Hawkins responds to complaints about new hoppers at trash convenience centers

Jeff Bobo • Jul 12, 2019 at 5:30 PM

ROGERSVILLE — Some Hawkins County commissioners have been getting an earful from constituents recently about new hoppers attached to convenience center trash compactors where residents dispose of their garbage.

On Wednesday, members of the commission’s Solid Waste Committee (SWC) passed on some of that grief to solid waste director John Lilley, who installed the hoppers without consulting the panel.

Some convenience center patrons were reportedly complaining that they struggled to lift their garbage high enough to get it over the new hoppers and down into the compactor.

Commissioner Danny Alvis told the SWC he spent time at the Carters Valley convenience center Wednesday morning and spoke to 15 people who were dumping their trash. Only one of those 15 said they didn’t have a problem with the new hoppers, Alvis said.

“The others said it needed to be removed,” Alvis said. “They made it more physically demanding to empty their trash. It’s a safety hazard sticking out — the traffic going by.”   

Lilley, who was hired in December, was aware that the SWC had already voted in November against attaching hoppers — or what the panel calls “bat wings” — to the convenience center compactors.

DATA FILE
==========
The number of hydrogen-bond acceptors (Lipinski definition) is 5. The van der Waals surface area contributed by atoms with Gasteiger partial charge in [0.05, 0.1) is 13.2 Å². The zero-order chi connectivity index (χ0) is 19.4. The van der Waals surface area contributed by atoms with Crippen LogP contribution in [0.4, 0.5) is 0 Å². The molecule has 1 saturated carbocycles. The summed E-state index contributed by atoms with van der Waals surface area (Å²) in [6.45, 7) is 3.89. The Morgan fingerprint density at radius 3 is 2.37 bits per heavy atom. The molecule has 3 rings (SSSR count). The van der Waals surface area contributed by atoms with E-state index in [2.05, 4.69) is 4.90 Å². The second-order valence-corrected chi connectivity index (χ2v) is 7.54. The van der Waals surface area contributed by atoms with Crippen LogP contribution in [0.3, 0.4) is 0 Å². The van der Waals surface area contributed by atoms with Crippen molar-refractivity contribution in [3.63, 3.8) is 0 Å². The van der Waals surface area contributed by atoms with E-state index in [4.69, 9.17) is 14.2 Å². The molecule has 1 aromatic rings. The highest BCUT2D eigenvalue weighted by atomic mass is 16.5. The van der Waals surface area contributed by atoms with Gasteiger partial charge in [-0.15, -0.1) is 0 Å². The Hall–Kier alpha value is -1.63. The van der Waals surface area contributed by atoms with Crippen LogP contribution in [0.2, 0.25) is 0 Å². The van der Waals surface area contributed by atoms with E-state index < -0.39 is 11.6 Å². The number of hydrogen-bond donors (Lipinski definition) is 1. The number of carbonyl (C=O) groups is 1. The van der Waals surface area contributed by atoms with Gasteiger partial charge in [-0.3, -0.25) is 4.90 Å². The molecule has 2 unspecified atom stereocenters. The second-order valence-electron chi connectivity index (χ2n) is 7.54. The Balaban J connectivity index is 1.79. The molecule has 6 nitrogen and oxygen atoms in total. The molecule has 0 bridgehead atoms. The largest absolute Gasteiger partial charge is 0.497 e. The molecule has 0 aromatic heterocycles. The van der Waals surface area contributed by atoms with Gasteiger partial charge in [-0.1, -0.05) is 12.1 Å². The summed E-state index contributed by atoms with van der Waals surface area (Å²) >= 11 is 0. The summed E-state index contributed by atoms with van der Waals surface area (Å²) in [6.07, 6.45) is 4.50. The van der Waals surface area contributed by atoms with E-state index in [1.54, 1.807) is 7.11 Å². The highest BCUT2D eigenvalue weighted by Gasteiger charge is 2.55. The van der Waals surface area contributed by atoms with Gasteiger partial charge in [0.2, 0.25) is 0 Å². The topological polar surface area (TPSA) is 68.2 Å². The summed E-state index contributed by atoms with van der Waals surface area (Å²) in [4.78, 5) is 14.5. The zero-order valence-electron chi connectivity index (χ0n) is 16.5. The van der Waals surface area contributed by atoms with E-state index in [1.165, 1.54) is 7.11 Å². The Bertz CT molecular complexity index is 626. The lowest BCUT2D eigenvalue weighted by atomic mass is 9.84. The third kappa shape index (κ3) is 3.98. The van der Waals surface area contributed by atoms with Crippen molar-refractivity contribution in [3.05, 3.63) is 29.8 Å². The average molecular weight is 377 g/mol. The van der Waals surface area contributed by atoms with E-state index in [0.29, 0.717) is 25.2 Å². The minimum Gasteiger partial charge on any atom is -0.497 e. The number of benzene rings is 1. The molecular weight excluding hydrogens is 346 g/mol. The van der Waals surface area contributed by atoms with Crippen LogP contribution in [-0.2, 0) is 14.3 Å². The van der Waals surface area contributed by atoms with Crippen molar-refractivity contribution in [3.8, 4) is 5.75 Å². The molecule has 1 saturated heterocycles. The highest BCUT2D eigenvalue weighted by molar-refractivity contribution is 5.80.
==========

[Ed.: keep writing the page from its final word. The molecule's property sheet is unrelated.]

At the time, the hoppers being considered by the committee would have cost a total of $30,000 for all nine convenience centers.

Lilley told the committee Wednesday he thought it was a financial decision not to purchase the hoppers, and when he found a cheaper alternative for them he moved forward.

The new hoppers cost $467 each, and Lilley said it will cost about $700 total to remove them.

Lilley told the committee he felt the hoppers are a safety feature to bring the compactors into compliance with OSHA regulations.

The wings add a total of 84 inches in height plus width and are intended to keep body parts out of the compactor when it’s operating.

“Currently, when the operators are pushing the button, the compactor is moving,” Lilley said. “It's not a dead-man switch or a push-to-hold or a push-to run-button. That’s not the way it’s set up.

“I saw an issue where we’re not in compliance, and if somebody gets hurt, the county is going to be writing the big check. As I told the mayor, I didn’t intend to ruffle any feathers. I thought I came up with a good solution at one-sixth the cost of the $30,000 hoppers that would allow us to operate the compactors the way they’re set up now.”

Commissioner Rick Brewer said he received a call from a “little old lady” who complained that she was unable to sling her garbage up over the new hoppers at the Stanley Valley convenience center.

Brewer added, “The convenience centers is one of the very few things that the taxpayers can see that they’re getting for their money. We need to try, as a committee, to make them as efficient and the best that we can for our taxpayers.”

Lilley told commissioners he understands now he should have consulted the committee and Mayor Jim Lee before proceeding with the hopper installation.

The SWC voted 5-0 to remove the hoppers. The committee also voted 5-0 to make sure the “push-and-hold” compactor buttons are OSHA-compliant.

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